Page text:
Forming a limited liability company is a way to shield your personal assets from claims against your business or claims against one element of your business from another. A series LLC is a unique entity structure that allows you to create a “parent” entity and numerous “child” entities to separate your various investments without having to form each entity separately. As a result, the costs and paperwork is lower than if you created the same entity structure with multiple LLCs.
Frequently Asked Questions
No. The process of forming an LLC is straightforward and can be done on the Secretary of State’s website. That being said, the value of an attorney when you are forming an entity does not come from filing the forms, but rather the other services provided. First, it is important that you select the right entity (or entities) for your business model. Although an LLC is right for most people, its not right for everyone. You might be better suited with a Series LLC or in some instances a corporation. You might also simply need more than one entity to ensure you are protected. Meeting with an attorney helps to make sure you consider the right entity for your business. We offer entity planning sessions to our clients, which involves a multi-step process where we evaluate your individual goals, assets, and business model to determine the right structure collectively. If this is the first entity we have formed on your behalf, or if your business or asset structure has changed, we would recommend adding on this service to your order.
The next value provided by the attorney is drafting an operating agreement. If there is only one owner of the business, this is not that important, and you can just use a form, such as this one on our website. If there are multiple owners; however, it is important to draft a detailed operating agreement as it sets forth what each owner can do, what approvals are required, etc. The drafting of this operating agreement is included in our entity formation services.
Finally, forming the LLC is only half the battle. The other half is making sure that you understand what you need to do to not invalidate the protections of an LLC. If you utilize our firm for entity formation, we will go over these steps with you during a phone call or video conference so that you can have confidence that you are doing what you need to do to protect your assets.
There is a lot of misinformation in the real estate investor community about the entities that you should use. Many companies promote the alleged value of Nevada or Wyoming LLCs because of asset protection or anonymity. What they don’t tell you is that Kansas has the same charging lien protections as Wyoming and there is no such thing as true anonymity when it comes to entity formation. If someone really wants to sue you, they will figure out who the owners are — trust me because as a lawyer I do it.
More important than this, however, is that anyone who tries to sell you on a one-sized fits all entity structure is not looking out for your interests. For example, I am aware of an attorney down in Texas who promotes a structure with series LLCs and Land Trusts. I am not saying this isn’t a good structure — and in fact at times I would recommend it — with that being said, that elaborate of an entity structure may not be necessary for a retired couple living on social security and income from their rentals or an eighteen year old with no assets who is working on purchasing his first property.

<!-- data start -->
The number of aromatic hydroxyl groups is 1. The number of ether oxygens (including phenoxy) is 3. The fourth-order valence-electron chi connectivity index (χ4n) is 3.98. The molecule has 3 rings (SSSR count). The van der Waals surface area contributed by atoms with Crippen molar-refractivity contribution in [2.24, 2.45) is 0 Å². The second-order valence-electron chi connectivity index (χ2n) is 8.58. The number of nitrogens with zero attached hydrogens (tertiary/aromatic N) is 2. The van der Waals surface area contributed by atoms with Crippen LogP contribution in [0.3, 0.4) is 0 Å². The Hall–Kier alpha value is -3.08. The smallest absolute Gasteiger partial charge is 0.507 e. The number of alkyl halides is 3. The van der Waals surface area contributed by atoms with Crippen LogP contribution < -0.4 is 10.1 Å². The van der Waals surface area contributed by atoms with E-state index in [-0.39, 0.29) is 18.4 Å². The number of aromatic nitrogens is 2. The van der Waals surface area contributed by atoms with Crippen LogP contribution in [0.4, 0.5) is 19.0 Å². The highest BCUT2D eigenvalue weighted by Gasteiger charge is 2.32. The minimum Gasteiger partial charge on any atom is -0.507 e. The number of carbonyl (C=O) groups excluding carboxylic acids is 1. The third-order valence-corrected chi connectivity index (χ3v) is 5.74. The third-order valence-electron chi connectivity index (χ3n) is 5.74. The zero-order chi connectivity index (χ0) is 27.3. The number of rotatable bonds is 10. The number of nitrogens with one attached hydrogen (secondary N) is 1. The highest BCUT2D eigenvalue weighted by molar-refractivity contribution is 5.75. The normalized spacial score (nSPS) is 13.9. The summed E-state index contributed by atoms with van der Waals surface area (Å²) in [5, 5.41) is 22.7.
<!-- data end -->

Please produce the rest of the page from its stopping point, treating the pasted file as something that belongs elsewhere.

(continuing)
The bottom line is that your entity structure needs to be right for you, and that is why we developed a detailed process that helps to evaluate your risk tolerance, organizational skills, investment strategy and future plans, and assets you risk losing. Once we have reviewed that information, we will present a plan to you that we think is best, but that plan will include options and ultimately you will decide what plan is best for you after learning the pros and cons of each option. Moreover, if your business model includes partners or other investors who you work with on projects, we will have detailed conversations about how to structure the business to ensure accountability of all involved and to address situations such as how to proceed on an issue when there is a tie, or when one of the members dies.
It depends. If you own one property or have limited equity in your properties, one entity might be enough. One the other hand, if you have a lot of equity in multiple properties, you may want to form multiple LLCs (or a series LLC). The ultimate decision is a balancing act between risk and paperwork and the right decision for you takes into account your personality traits, business model, and other factors. If you add on an entity formation strategy session to this order, we will send you a detailed form to help you to think about your structure and for us to provide you with customized advise for you specifically and not a generic answer given to all investors.